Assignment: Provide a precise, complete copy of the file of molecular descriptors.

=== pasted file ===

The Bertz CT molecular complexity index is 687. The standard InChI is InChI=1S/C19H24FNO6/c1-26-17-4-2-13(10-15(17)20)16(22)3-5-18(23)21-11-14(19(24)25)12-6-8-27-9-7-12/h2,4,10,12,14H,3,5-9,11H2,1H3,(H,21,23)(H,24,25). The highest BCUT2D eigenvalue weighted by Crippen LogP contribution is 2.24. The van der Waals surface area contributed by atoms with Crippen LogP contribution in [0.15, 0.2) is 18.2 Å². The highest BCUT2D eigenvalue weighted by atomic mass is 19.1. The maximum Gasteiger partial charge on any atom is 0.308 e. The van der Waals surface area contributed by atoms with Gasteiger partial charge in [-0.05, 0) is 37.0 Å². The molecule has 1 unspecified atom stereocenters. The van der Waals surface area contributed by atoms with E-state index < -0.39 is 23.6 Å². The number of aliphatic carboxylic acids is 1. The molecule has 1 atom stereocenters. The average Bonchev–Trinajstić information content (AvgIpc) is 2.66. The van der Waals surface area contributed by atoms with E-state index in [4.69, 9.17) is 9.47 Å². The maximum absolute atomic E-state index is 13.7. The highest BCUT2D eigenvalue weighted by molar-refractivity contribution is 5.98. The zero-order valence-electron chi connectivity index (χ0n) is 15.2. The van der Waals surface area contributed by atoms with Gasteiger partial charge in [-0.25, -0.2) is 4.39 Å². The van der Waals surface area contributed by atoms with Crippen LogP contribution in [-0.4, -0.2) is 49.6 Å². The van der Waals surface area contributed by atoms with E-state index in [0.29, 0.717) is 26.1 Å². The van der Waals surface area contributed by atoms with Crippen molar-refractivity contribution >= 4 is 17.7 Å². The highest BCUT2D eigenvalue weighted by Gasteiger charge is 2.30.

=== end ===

The Bertz CT molecular complexity index is 687. The standard InChI is InChI=1S/C19H24FNO6/c1-26-17-4-2-13(10-15(17)20)16(22)3-5-18(23)21-11-14(19(24)25)12-6-8-27-9-7-12/h2,4,10,12,14H,3,5-9,11H2,1H3,(H,21,23)(H,24,25). The highest BCUT2D eigenvalue weighted by Crippen LogP contribution is 2.24. The van der Waals surface area contributed by atoms with Crippen LogP contribution in [0.15, 0.2) is 18.2 Å². The highest BCUT2D eigenvalue weighted by atomic mass is 19.1. The maximum Gasteiger partial charge on any atom is 0.308 e. The van der Waals surface area contributed by atoms with Gasteiger partial charge in [-0.05, 0) is 37.0 Å². The molecule has 1 unspecified atom stereocenters. The van der Waals surface area contributed by atoms with E-state index < -0.39 is 23.6 Å². The number of aliphatic carboxylic acids is 1. The molecule has 1 atom stereocenters. The average Bonchev–Trinajstić information content (AvgIpc) is 2.66. The van der Waals surface area contributed by atoms with E-state index in [4.69, 9.17) is 9.47 Å². The maximum absolute atomic E-state index is 13.7. The highest BCUT2D eigenvalue weighted by molar-refractivity contribution is 5.98. The zero-order valence-electron chi connectivity index (χ0n) is 15.2. The van der Waals surface area contributed by atoms with Gasteiger partial charge in [-0.25, -0.2) is 4.39 Å². The van der Waals surface area contributed by atoms with Crippen LogP contribution in [-0.4, -0.2) is 49.6 Å². The van der Waals surface area contributed by atoms with E-state index in [0.29, 0.717) is 26.1 Å². The van der Waals surface area contributed by atoms with Crippen molar-refractivity contribution >= 4 is 17.7 Å². The highest BCUT2D eigenvalue weighted by Gasteiger charge is 2.30.